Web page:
Kitchen Confidence

How to Keep Berries Fresh for Longer

by • June 7, 2015 71 Comments

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Don't let your berries boss you around. 

Berries: can't live with 'em, can't live without 'em. Like many coveted objects, berries are both precious and frustrating, expensive and fragile. What is more maddening than splurging on vivid, juicy berries at the market only to find that your fruity jewels have turned to mush—or worse, have been overtaken by dreaded mold—when you return to them for a mid-week treat? 

Don't despair just yet: This berry horror story does not have to be your destiny. The culprits behind berry mold are the evil, microscopic mold spores waiting to make a home of the friendly, moist skin of your gorgeous berries. Fortunately, there is a simple way to kill off the mold spores and bacteria that find your berries as delicious as you do. 

More: Even if your strawberries are past their prime, they'll be perfect in strawberry rhubarb jam

It might seem counterintuitive to wash your berries before you're ready to eat them. One of the cardinal rules of keeping berries mold-free is to leave them unwashed until the moment before consumption. 

But by washing your berries in a solution of vinegar and water, you can extend their shelf-life by days (sometimes even weeks!). In a large bowl, make a diluted vinegar bath—1 cup vinegar, 3 cups water—and give your berries a dunk. The vinegar will eliminate any pesky mold and bacteria. 

Next, drain your berries in a colander and rinse them under cool running water. This guarantees that you won't be able to taste any lingering traces of vinegar later on. 

Now that you've washed your berries, it's time to dry them as thoroughly as possible. Do not be fooled: Moisture is still the enemy. The same salad spinner you use to dry off greens can be used to wick the water from your berries. Line it with about 3 layers of paper towels in order to create a pillow for your berries, then spin your berries for about 15 seconds, or until they are completely dry.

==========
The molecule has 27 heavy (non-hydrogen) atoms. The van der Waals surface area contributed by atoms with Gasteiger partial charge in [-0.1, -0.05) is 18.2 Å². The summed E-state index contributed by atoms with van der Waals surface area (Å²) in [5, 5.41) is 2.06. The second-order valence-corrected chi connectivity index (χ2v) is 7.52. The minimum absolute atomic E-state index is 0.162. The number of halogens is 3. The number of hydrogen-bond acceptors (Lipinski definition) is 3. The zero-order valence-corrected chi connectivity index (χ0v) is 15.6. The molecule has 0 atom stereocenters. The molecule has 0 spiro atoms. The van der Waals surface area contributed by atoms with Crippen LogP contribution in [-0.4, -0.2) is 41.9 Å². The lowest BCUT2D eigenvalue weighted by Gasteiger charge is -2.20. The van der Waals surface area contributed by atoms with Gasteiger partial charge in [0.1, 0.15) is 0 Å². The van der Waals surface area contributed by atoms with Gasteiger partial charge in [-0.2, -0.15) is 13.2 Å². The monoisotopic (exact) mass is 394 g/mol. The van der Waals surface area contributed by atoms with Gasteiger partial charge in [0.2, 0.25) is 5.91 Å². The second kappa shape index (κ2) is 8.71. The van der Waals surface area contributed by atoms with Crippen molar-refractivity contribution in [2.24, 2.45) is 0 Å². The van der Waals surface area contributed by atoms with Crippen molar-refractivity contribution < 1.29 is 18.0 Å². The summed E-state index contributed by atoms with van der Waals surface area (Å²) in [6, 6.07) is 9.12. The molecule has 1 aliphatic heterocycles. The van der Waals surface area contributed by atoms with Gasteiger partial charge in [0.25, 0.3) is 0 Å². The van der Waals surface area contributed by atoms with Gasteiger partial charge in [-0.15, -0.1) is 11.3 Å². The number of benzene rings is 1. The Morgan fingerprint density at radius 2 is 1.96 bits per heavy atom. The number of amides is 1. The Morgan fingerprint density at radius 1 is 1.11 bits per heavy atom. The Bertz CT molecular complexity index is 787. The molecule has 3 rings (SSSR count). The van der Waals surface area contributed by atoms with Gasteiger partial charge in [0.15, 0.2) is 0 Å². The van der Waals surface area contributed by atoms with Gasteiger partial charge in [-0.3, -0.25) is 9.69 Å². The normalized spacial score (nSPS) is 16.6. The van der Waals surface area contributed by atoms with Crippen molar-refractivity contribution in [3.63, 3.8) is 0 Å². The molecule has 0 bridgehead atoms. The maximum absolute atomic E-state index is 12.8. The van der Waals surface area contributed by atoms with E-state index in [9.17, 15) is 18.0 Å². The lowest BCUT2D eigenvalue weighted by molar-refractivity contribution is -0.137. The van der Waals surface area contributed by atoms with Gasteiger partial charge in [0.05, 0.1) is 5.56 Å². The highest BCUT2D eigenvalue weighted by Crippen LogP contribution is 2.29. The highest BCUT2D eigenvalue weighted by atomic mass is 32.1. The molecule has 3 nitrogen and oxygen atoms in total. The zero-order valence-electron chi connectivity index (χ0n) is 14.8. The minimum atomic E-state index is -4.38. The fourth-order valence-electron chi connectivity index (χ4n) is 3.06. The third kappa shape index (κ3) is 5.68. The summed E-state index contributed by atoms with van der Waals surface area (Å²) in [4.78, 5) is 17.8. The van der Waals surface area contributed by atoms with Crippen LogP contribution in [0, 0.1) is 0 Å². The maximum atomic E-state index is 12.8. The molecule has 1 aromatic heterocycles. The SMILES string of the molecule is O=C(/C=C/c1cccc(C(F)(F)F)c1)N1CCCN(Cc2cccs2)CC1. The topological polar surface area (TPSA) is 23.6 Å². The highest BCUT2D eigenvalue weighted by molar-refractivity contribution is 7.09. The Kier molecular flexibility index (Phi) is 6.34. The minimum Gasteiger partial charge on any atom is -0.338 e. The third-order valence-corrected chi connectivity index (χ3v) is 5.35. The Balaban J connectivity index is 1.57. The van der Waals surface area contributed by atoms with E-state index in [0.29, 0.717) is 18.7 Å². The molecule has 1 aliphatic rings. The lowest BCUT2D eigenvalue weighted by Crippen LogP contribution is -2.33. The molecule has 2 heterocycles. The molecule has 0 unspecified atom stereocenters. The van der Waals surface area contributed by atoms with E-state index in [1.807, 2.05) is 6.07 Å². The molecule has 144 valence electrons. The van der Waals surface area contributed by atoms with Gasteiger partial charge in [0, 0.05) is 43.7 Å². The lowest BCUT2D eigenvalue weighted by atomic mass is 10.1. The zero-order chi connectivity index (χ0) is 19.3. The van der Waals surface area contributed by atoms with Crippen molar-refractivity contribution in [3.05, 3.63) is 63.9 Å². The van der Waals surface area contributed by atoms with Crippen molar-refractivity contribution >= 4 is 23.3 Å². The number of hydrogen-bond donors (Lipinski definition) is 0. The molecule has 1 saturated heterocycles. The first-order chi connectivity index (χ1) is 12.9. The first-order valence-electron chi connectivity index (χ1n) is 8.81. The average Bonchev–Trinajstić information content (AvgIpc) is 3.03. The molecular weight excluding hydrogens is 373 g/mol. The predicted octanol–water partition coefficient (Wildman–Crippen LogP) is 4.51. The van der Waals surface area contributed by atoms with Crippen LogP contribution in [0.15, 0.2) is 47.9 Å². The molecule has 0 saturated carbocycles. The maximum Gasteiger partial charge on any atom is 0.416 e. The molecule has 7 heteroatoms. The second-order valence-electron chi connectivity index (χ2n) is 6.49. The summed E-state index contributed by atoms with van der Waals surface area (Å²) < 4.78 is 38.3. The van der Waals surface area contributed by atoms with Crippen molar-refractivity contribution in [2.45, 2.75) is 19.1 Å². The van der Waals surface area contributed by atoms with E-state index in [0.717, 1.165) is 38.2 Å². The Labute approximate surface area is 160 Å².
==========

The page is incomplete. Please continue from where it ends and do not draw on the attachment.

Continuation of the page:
Instead of putting the berries back into the container they came in, where they will crowd each other, upgrade their digs. Place them in a sealable container lined with paper towels and leave the lid partially open as to avoid trapping moisture. 

But what if you return from the store with pints of berries only to realize there's no vinegar in the pantry? A quick bath in hot water will also work to destroy bacteria and mold spores.

Dunk your berries in water between 120 and 140°F for approximately 30 seconds. Dry and store them in the same way you would after a vinegar wash.

Once you've learned how to extend the lifespan of your berries, the real question becomes: What will you do with them? If you can resist eating all of your berries fresh, a blueberry tartsummer berry pudding, or raspberry swamp pie might be the ideal ending to your next summertime feast. 

Do you have any tricks for keeping your berries fresh? Let us know in the comments! 

Top photo by Yossi Arefi, all others by James Ransom

Tags: kitchen confidence, berries, fresh, vinegar, rinsing, mold, how-to & diy

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Comments (71)


2 days ago Kristy

Over-ripe berries can easily be used to flavor kombucha. You just pop them in and let them soak. They can be consumed as well if you chop them up well. Just leave enough room at the top since fruit ferments quickly and adds to the carbonation. Strawberries are especially good in kombucha.


2 days ago Brenda Pawloski

I have no problem eating them the first day. If I do have overnight berries, I gently turn the plastic clamshell over so that they are resting on their opposite side. Just put them on everything, yogurt, desserts, salads, entrees, don't even try to "save" them! They are like manna!


3 days ago dylan

If the berries are a bit past their prime try fermenting them (not into alcohol) for a few days. they are AMAZING


1 day ago silverspringcat

Yes, I have all three sizes of the OXO produce keeper and even went back to the buy the medium size so that I would have 2. They so far are working wonderfully. I had lettuce in one for 3 weeks and it was perfect.


3 days ago gustus

Has anybody tried the new "Greensaver" product from Oxo? It comes with a replaceable activated charcoal filter that they say soaks up the ethylene gas that produce emits which otherwise accelerates spoilage. I trust the Oxo brand but would love to get some feedback from actual users.


1 day ago silverspringcat

Yes, I have all three sizes of the OXO produce keeper and even went back to the buy the medium size so that I would have 2. They so far are working wonderfully. I had lettuce in one for 3 weeks and it was perfect.


3 days ago cindy

as a strawberry grower - we don't ever recommend the vinegar method explained here. We recommend no washing at all until ready to serve and then just use a gentle spray of cool water in the colander. Strawberries should be washed with the caps intact so no flavor is washed away. When you get berries home, you can transfer them to a Tupperware type container lined with a paper towel and keep them in the fridge. The most important thing to remember is that berries like to be cold and dry!


3 days ago george hamilton